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Meaning of FORE

Pronunciation:  fowr

 
WordNet Dictionary
 
 Definition: 
  1. [n]  front part of a vessel or aircraft; "he pointed the bow of the boat toward the finish line"
  2. [adv]  near or toward the bow of a ship or cockpit of a plane; "the captain went fore (or forward) to check the instruments"
 

FORE is a 4 letter word that starts with F.

 

 Synonyms: bow, forward, prow, stem
 
 Antonyms: abaft, aft, astern
 
 See Also: front, vessel, watercraft

 

 

Webster's 1913 Dictionary
 
 Definition: 
  1. \Fore\, n. [AS. f?r, fr. faran to go. See {Fare}, v. i.]
    Journey; way; method of proceeding. [Obs.] ``Follow him and
    his fore.'' --Chaucer.
    
    
    
    
  2. \Fore\, adv. [AS. fore, adv. & prep., another form of for.
    See {For}, and cf. {Former}, {Foremost}.]
    1. In the part that precedes or goes first; -- opposed to
       aft, after, back, behind, etc.
    
    2. Formerly; previously; afore. [Obs. or Colloq.]
    
             The eyes, fore duteous, now converted are. --Shak.
    
    3. (Naut.) In or towards the bows of a ship.
    
    {Fore and aft} (Naut.), from stem to stern; lengthwise of the
       vessel; -- in distinction from athwart. --R. H. Dana, Jr.
    
    {Fore-and-aft rigged} (Naut.), not rigged with square sails
       attached to yards, but with sails bent to gaffs or set on
       stays in the midship line of the vessel. See {Schooner},
       {Sloop}, {Cutter}.
    
    
  3. \Fore\, a. [See {Fore}, adv.]
    Advanced, as compared with something else; toward the front;
    being or coming first, in time, place, order, or importance;
    preceding; anterior; antecedent; earlier; forward; -- opposed
    to {back} or {behind}; as, the fore part of a garment; the
    fore part of the day; the fore and of a wagon.
    
          The free will of the subject is preserved, while it is
          directed by the fore purpose of the state. --Southey.
    
    Note: Fore is much used adjectively or in composition.
    
    {Fore bay}, a reservoir or canal between a mill race and a
       water wheel; the discharging end of a pond or mill race.
    
    
    {Fore body} (Shipbuilding), the part of a ship forward of the
       largest cross-section, distinguisched from middle body abd
       after body.
    
    {Fore boot}, a receptacle in the front of a vehicle, for
       stowing baggage, etc.
    
    {Fore bow}, the pommel of a saddle. --Knight.
    
    {Fore cabin}, a cabin in the fore part of a ship, usually
       with inferior accommodations.
    
    {Fore carriage}.
    (a) The forward part of the running gear of a four-wheeled
        vehicle.
    (b) A small carriage at the front end of a plow beam.
    
    {Fore course} (Naut.), the lowermost sail on the foremost of
       a square-rigged vessel; the foresail. See Illust. under
       {Sail}.
    
    {Fore door}. Same as {Front door}.
    
    {Fore edge}, the front edge of a book or folded sheet, etc.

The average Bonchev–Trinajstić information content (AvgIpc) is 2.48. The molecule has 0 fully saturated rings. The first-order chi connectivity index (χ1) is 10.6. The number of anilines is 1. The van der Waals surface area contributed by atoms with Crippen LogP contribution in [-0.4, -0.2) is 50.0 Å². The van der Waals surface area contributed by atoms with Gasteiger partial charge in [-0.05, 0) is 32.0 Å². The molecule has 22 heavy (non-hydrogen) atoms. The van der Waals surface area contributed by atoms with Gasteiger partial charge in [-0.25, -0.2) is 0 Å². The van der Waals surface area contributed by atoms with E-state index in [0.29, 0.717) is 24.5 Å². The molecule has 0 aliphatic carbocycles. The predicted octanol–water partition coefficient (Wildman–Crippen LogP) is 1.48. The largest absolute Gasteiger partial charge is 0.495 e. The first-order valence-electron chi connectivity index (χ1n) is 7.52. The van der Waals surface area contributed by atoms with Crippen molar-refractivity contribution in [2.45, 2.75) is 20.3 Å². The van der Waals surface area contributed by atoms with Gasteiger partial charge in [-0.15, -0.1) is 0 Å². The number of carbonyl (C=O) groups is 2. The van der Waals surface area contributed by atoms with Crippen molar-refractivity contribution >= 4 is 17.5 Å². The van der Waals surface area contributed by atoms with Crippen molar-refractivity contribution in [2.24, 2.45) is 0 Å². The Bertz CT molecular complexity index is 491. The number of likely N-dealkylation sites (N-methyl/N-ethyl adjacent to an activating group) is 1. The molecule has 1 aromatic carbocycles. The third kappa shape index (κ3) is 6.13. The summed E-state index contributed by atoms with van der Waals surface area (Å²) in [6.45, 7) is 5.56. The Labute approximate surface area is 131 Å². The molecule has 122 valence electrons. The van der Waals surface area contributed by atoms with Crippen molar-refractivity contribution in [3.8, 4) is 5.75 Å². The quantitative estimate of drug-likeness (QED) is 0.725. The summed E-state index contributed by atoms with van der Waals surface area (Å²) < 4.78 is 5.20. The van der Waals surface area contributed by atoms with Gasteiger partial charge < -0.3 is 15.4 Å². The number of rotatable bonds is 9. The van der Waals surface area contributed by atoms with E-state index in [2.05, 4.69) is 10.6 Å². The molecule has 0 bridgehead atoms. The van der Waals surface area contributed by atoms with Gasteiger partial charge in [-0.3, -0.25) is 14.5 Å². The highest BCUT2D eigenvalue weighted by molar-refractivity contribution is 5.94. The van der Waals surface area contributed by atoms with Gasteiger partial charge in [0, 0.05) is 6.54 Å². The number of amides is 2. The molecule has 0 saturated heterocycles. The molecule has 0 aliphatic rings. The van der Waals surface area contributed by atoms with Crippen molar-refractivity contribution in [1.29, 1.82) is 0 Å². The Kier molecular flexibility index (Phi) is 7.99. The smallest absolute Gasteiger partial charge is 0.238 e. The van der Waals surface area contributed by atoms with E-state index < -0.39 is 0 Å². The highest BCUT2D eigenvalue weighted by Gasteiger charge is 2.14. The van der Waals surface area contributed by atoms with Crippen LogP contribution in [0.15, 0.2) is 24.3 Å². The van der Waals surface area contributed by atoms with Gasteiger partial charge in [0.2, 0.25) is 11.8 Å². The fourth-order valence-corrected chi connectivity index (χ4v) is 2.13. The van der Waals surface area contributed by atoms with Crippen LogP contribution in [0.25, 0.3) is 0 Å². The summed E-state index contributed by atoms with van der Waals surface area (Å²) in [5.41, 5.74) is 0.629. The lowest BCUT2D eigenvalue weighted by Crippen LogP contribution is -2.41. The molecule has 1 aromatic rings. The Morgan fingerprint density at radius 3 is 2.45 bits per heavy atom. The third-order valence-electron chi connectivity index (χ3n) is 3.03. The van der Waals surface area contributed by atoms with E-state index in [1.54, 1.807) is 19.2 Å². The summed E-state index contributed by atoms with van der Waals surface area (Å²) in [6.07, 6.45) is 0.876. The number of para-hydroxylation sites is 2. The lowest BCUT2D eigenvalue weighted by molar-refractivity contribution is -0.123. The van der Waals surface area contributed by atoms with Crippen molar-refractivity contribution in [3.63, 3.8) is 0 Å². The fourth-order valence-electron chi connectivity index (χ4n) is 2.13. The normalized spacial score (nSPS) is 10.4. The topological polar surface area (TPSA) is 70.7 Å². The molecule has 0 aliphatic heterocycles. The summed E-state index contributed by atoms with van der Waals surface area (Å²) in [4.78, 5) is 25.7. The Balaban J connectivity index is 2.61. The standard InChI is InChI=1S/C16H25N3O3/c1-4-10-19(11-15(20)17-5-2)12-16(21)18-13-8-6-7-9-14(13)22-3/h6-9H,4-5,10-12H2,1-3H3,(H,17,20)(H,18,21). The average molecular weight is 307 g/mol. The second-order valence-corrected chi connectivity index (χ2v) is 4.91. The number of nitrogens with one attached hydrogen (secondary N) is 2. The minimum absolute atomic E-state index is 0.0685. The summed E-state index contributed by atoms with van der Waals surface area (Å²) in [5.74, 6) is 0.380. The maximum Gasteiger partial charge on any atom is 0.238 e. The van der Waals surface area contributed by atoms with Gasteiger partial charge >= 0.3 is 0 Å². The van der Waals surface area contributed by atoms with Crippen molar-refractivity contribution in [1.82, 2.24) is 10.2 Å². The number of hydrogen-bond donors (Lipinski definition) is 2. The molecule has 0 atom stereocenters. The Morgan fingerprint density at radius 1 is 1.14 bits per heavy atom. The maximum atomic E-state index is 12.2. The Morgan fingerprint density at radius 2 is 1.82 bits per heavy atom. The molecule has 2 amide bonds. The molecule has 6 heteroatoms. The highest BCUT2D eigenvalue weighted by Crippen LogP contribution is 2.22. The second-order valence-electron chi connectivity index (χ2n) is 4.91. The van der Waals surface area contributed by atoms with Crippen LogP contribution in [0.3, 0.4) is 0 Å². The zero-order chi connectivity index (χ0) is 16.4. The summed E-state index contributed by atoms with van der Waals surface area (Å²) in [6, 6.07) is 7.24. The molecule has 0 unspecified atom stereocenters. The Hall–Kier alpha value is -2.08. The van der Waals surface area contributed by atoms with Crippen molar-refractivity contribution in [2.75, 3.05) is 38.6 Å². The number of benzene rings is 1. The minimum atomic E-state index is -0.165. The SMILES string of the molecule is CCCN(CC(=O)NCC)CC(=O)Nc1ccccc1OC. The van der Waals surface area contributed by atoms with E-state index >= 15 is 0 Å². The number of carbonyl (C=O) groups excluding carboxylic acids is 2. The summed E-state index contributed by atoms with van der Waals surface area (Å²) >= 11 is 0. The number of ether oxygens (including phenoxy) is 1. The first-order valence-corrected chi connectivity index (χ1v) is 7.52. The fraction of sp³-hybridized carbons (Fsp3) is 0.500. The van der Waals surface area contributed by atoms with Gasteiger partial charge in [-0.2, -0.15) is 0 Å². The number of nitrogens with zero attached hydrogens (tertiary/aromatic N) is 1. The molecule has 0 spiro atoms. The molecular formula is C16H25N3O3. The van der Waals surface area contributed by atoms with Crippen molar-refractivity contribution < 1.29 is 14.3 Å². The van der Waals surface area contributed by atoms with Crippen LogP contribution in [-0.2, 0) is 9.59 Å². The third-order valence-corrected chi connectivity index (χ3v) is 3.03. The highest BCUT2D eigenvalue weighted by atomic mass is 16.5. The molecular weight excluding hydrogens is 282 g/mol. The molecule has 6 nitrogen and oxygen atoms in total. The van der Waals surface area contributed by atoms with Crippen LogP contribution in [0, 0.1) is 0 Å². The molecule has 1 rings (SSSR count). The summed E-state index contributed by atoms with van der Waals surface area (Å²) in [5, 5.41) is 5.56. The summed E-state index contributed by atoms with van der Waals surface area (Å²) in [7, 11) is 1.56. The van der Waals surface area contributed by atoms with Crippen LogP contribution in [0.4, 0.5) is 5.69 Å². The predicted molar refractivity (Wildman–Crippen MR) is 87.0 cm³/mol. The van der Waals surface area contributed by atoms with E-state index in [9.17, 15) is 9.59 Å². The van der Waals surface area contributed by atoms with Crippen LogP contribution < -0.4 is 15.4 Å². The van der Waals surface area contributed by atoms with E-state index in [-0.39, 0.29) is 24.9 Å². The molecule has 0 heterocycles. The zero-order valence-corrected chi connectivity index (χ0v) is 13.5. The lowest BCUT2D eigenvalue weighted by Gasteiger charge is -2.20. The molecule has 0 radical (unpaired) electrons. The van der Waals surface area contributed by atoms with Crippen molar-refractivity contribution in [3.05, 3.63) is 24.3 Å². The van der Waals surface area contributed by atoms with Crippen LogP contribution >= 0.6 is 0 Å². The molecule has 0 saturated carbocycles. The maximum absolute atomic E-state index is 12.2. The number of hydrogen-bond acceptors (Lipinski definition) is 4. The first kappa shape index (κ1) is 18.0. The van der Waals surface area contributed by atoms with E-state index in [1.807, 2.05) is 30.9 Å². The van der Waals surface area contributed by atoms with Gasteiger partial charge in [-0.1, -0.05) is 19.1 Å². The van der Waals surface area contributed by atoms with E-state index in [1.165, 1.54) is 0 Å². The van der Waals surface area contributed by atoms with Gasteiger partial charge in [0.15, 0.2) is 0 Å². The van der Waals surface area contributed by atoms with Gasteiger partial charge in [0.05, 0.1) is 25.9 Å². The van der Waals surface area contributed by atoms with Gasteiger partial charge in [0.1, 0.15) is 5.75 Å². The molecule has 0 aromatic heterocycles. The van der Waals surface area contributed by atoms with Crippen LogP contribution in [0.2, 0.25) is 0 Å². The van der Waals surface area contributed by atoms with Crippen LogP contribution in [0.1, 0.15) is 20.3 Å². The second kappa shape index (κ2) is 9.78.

{Fore elder}, an ancestor. [Prov. Eng.]
    
    {Fore end}.
    (a) The end which precedes; the earlier, or the nearer, part;
        the beginning.
    
              I have . . . paid More pious debts to heaven, than
              in all The fore end of my time.      --Shak.
    (b) In firearms, the wooden stock under the barrel, forward
        of the trigger guard, or breech frame.
    
    {Fore girth}, a girth for the fore part (of a horse, etc.); a
       martingale.
    
    {Fore hammer}, a sledge hammer, working alternately, or in
       time, with the hand hammer.
    
    {Fore leg}, one of the front legs of a quadruped, or
       multiped, or of a chair, settee, etc.
    
    {Fore peak} (Naut.), the angle within a ship's bows; the
       portion of the hold which is farthest forward.
    
    {Fore piece}, a front piece, as the flap in the fore part of
       a sidesaddle, to guard the rider's dress.
    
    {Fore plane}, a carpenter's plane, in size and use between a
       jack plane and a smoothing plane. --Knight.
    
    {Fore reading}, previous perusal. [Obs.] --Hales.
    
    {Fore rent}, in Scotland, rent payable before a crop is
       gathered.
    
    {Fore sheets} (Naut.), the forward portion of a rowboat; the
       space beyond the front thwart. See {Stern sheets}.
    
    {Fore shore}.
    (a) A bank in advance of a sea wall, to break the force of
        the surf.
    (b) The seaward projecting, slightly inclined portion of a
        breakwater. --Knight.
    (c) The part of the shore between high and low water marks.
    
    
    {Fore sight}, that one of the two sights of a gun which is
       near the muzzle.
    
    {Fore tackle} (Naut.), the tackle on the foremast of a ship.
    
    
    {Fore topmast}. (Naut.) See {Fore-topmast}, in the
       Vocabulary.
    
    {Fore wind}, a favorable wind. [Obs.]
    
             Sailed on smooth seas, by fore winds borne.
                                                   --Sandys.
    
    {Fore world}, the antediluvian world. [R.] --Southey.
    
    
  4. \Fore\, n.
    The front; hence, that which is in front; the future.
    
    {At the fore} (Naut.), at the fore royal masthead; -- said of
       a flag, so raised as a signal for sailing, etc.
    
    {To the fore}.
    (a) In advance; to the front; to a prominent position; in
        plain sight; in readiness for use.
    (b) In existence; alive; not worn out, lost, or spent, as
        money, etc. [Irish] ``While I am to the fore.'' --W.
        Collins. ``How many captains in the regiment had two
        thousand pounds to the fore?'' --Thackeray.
    
    
  5. \Fore\, prep.
    Before; -- sometimes written 'fore as if a contraction of
    afore or before. [Obs.]
    
    
 
Thesaurus Terms
 
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